Top Stories / 2017 Elections
Friday, 06 Jan 2017 16:16 EAT
Only a transparent, credible, free and fair election on August 8 will guarantee political stability in Kenya this year. The International Center for Policy and Conflict therefore urges the Independent Electoral and Boundaries Commission (IEBC) to deliver a clean election in order to promote public trust in democracy, as the absence of that would push the people towards undemocratic and radical alternatives to effect change.
Though Kenya has had many difficulties and uncertainties in its governance system, it has come a long way from the dark days of dictatorship to an era of building a system of constitutional governance in which people elected or appointed to public positions are held accountable. Inclusiveness is one of the ingredients of free, fair and credible polls. The negotiated electoral laws offered an all-inclusive consensus process towards realizing a credible electoral process.
It is thus an act of bad faith for one of the parties to rip open a bi-partisan electoral legal framework, and this creates a toxic environment for conducting peaceful elections. IEBC has to give equal opportunities to all political parties to partake in the decisions and processes involved in the conduct of elections. Civil society on the other hand must hold politicians and IEBC to a higher level of scrutiny during elections to enforce free, fair and transparent elections in the country.
In the 2013 general elections, the register of voters was so seriously flawed as to undermine the credibility of the entire election. Because of this flawed register, IEBC has been unable to formally publish the final results of the 2013 elections. The registration of voters and the transparency of the register are once more the subject of controversy and the independence of IEBC is again in question in the run up to the August elections.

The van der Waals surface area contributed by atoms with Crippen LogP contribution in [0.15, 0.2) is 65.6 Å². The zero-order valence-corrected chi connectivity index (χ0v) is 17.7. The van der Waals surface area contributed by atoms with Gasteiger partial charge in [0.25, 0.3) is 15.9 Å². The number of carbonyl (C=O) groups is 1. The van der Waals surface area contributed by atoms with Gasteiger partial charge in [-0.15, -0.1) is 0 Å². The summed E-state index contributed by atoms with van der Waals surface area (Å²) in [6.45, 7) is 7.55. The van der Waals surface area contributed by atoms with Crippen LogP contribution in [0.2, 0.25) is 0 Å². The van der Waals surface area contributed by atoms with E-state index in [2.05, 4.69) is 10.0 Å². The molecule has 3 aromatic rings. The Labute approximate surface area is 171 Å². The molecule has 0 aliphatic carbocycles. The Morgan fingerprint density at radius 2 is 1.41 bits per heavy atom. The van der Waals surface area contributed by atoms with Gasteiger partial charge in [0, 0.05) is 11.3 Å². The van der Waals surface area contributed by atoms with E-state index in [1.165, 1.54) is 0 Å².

In order to ensure the 2017 General elections are transparent, credible, free and fair, the following must be upheld:
• The voters’ register must be fully biometric,
• The printing of ballot papers must be monitored and supervised by all political parties,
• The movement of electoral materials must be monitored by all political parties,
• On the day of elections, the ballot box must be fully transparent,
• A voter who arrives at the polling station must has to be taken through the following process:
a) Have his or her identity confirmed on the register,
b) Get verified by the biometric verification device,
c) Be given a ballot paper validated by a stamp,
d), Get his or her fingers marked by an indelible ink, and his or her biometric barcode immediately deactivated, making it impossible for him or her to vote more than once.
Ballot papers acquisition process should be closely observed by political party agents, candidate’s agents, observers, journalists and members of the public. Ballot papers must be serialized so they can be reconciled with the EVID immediately after voting and before vote counting can start. At the end of the polls, the sorting of the ballot should be done in the full glare of the public as well as the counting, the declaration, the recording of the results declared, and transporting the declared polling station results and ballot papers to the constituency collation centre.